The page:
In a first state circuit 10 drives node 14 to a high voltage level of approximately Vcc. This can be done due to the use of the depletion transistor 12. If an enhancement transistor were used in place of depletion transistor 12, the node 14 could be driven only to within one voltage threshold of the power supply Vcc without boosting the voltage at the gate terminal of transistor 12. In a second state the node 14 is pulled to ground potential.
In a large memory the circuit 10 is replicated a great many times such that the power consumption of the overall integrated circuit memory is closely related to the power consumption of each of the driver circuits. The speed at which node 14 can be driven from a low to a high voltage state is of primary importance. For rapidly driving node 14, the transistor 12 is generally fabricated to be a relatively large device. Transistor 18 is made large enough to insure a good low level at node 14 when the gate of transistor 12 is low because transistor 12 is still conductive due to its negative threshold.
In the second state signal A is at a low voltage and signal B is at a high voltage. This pulls node 14 to ground. Since transistor 12 is a depletion device, it will be somewhat conductive with a ground potential applied to the gate terminal. Under this condition, transistor 18 is driven conductive. Therefore, there will be a static current flow through transistors 12 and 18. This static current causes power consumption by circuit 10 and the power consumption is a function of the amplitude of this current.
It is further well known that the current through an MOS transistor is essentially proportional to the width of the transistor. Therefore, the static current flow through transistor 12 is essentially proportional to its width.
In the first state, signal A is at a high level and signal B is at a low level. The low level of signal B turns off transistor 18, thus permitting transistor 12 to pull node 14 high. In the process of driving node 14 to a high voltage state, current will flow through transistor 12 to charge capacitor 16. The greater the current which is passed through transistor 12, the greater the rate at which capacitor 16 can be charged. As noted above, the size of transistor 12 essentially determines the amplitude of current which passes through the transistor. Therefore, the circuit 10 can be made faster by fabricating the transistor 12 to have a large channel area, width, but this increase power consumption as described above. The power consumption of circuit 10 can be reduced by fabricating the channel of transistor 12 to the relatively small, narrow, but this reduces the rate at which the node 14 can be driven. Thus, there is a trade off between speed and power consumption.
In the conventional manufacture of read only memories, a basic circuit is designed to have the fastest speed requirement for any customer. This means that the transistors, such as pull-up transistor 12, must be fabricated to be relatively large devices. This, however, means that the read only memory will have a substantial static power consumption.
In the present invention, the transistor 12 is initially fabricated in a basic circuit to have a given width for high speed operation. This width is then reduced in accordance with the customer speed/power requirements to produce a memory circuit which is optimized for a particular application.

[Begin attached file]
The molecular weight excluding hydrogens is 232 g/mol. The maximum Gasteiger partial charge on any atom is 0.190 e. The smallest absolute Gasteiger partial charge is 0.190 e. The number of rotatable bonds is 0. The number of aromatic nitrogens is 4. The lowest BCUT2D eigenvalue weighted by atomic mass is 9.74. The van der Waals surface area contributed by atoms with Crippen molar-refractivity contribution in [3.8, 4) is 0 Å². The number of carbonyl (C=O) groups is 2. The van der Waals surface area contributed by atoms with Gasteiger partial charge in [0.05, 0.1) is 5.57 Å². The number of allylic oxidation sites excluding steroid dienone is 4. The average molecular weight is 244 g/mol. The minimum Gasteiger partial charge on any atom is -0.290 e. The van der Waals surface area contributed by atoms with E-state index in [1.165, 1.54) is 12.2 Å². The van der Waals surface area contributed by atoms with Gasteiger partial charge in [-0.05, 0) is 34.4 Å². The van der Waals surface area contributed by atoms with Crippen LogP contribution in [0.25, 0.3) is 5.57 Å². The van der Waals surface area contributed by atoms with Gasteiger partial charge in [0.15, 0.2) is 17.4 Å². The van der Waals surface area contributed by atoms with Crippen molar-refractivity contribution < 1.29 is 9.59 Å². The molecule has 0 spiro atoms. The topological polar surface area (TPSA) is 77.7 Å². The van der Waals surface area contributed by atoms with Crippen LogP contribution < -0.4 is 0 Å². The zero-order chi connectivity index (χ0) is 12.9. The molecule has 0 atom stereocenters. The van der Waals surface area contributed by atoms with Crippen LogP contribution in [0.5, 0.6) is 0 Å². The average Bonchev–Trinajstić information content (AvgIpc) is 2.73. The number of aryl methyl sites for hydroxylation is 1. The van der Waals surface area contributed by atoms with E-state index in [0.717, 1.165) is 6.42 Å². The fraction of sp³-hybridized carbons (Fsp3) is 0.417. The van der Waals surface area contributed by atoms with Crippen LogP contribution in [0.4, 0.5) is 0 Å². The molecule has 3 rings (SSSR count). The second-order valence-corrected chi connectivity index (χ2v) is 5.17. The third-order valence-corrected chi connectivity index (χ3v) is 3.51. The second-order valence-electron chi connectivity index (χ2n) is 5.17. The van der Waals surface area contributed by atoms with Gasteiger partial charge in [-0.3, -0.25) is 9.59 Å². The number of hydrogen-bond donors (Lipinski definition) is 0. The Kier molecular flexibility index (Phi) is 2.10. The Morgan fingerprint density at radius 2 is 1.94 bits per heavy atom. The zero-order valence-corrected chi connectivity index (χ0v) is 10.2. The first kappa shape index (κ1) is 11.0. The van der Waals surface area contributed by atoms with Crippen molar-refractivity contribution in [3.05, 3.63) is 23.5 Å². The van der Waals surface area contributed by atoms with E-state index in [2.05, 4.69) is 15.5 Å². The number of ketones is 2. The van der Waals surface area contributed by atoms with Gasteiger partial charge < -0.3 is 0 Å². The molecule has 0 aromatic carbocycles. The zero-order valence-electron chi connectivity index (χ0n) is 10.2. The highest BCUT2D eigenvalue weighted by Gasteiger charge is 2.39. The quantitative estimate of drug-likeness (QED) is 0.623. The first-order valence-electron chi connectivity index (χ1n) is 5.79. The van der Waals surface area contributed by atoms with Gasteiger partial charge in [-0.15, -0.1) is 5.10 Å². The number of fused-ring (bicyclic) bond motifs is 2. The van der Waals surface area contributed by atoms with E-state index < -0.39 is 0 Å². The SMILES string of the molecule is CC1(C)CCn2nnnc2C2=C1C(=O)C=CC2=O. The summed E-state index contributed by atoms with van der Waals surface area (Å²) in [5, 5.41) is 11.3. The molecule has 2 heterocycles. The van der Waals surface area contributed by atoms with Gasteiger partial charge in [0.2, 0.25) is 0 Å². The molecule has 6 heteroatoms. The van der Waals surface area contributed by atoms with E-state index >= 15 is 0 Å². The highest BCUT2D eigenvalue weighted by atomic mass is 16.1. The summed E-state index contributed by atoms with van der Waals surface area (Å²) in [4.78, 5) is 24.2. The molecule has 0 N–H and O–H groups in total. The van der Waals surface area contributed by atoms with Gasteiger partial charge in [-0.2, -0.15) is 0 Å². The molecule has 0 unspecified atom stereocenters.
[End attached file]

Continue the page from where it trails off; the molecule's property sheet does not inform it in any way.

The method for manufacturing the transistor 12 and controlling the size of its channel is illustrated in FIG. 2. The channel of the transistor 12 is designated by the numberal 24. The channel is located in an active area 26 where the source is designated 26a and the drain is 26b. In integrated circuit technology the length of the channel of an MOS transistor is typically made as small as possible. The width is then selected to meet the current requirement for the transistor. For the transistor 12, the channel is fabricated to have an initial width which is indicated as W1.
The transistor 12 in a preferred embodiment receives a depletion implant 30 over an area indicated by a dashed line. The depletion implant 30 fully encloses the channel 24 of the transistor. The implant 30 is applied only to the channel region within the active area 26 due to the fabrication of oxide, not shown, above the source 26a and drain 26b. The depletion implant 30 is larger than the channel 24 within the transistor to ensure that the channel is fully covered. In a selected embodiment of the present invention, the depletion implant is applied to produce a pinch-off voltage (Vp) of approximately -1.0 volts. This makes transistor 12 a lightly depleted device which is utilized to drive a node, such as 14, to a full VCC.
In an optional embodiment the transistor 12 does not receive the implant 30 but is fabricated to be a natural device.
Further in reference to FIG. 2, the scaling of the power consumption for the transistor 12 is carried out as follows. An enhancement implant 32 shown by the area enclosed by a solid line is applied to the transistor 12. The enhancement implant 32 is applied by means of a mask to cover a selected portion 24a of channel 24. The area of the enhancement implant 32 is larger than the channel 24 to compensate for any errors of alignment in the manufacture of the integrated circuit. The extent of overlap of the enhancement implant over the channel determines the power scaling factor for the transistor 12. In the illustrated embodiment, approximately 20% of the channel region receives the enhancement implant. This serves to reduce the effective width of the channel 24 to that shown as W2. Approximately a 6.0 volt enhancement implant 32 is applied to the transistor 12. This results in a net implant of +5.0 volts in section 24a of channel 24 and leaves a -1.0 volt implant in the remaining section 24b.